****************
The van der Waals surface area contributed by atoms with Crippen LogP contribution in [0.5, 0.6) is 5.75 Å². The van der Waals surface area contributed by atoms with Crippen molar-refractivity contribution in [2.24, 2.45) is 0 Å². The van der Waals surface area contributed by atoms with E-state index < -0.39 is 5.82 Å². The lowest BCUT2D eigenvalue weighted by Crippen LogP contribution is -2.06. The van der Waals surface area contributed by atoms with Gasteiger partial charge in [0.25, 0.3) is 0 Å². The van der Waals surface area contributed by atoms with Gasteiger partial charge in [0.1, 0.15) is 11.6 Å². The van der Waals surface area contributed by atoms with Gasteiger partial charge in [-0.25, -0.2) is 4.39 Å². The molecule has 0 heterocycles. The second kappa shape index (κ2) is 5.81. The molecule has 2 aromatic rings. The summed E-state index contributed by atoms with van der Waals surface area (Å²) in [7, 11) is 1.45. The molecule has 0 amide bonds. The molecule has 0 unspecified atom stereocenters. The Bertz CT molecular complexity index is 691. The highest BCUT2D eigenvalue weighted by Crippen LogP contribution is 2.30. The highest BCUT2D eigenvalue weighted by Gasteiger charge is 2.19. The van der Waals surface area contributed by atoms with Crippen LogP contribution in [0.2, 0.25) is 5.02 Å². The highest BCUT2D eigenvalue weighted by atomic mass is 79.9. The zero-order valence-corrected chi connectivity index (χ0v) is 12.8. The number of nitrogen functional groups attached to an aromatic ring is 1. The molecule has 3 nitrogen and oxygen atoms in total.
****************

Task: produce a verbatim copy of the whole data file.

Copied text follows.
The van der Waals surface area contributed by atoms with Crippen LogP contribution in [0.5, 0.6) is 5.75 Å². The van der Waals surface area contributed by atoms with Crippen molar-refractivity contribution in [2.24, 2.45) is 0 Å². The van der Waals surface area contributed by atoms with E-state index < -0.39 is 5.82 Å². The lowest BCUT2D eigenvalue weighted by Crippen LogP contribution is -2.06. The van der Waals surface area contributed by atoms with Gasteiger partial charge in [0.25, 0.3) is 0 Å². The van der Waals surface area contributed by atoms with Gasteiger partial charge in [0.1, 0.15) is 11.6 Å². The van der Waals surface area contributed by atoms with Gasteiger partial charge in [-0.25, -0.2) is 4.39 Å². The molecule has 0 heterocycles. The second kappa shape index (κ2) is 5.81. The molecule has 2 aromatic rings. The summed E-state index contributed by atoms with van der Waals surface area (Å²) in [7, 11) is 1.45. The molecule has 0 amide bonds. The molecule has 0 unspecified atom stereocenters. The Bertz CT molecular complexity index is 691. The highest BCUT2D eigenvalue weighted by Crippen LogP contribution is 2.30. The highest BCUT2D eigenvalue weighted by Gasteiger charge is 2.19. The van der Waals surface area contributed by atoms with Crippen LogP contribution in [0.2, 0.25) is 5.02 Å². The highest BCUT2D eigenvalue weighted by atomic mass is 79.9. The zero-order valence-corrected chi connectivity index (χ0v) is 12.8. The number of nitrogen functional groups attached to an aromatic ring is 1. The molecule has 3 nitrogen and oxygen atoms in total.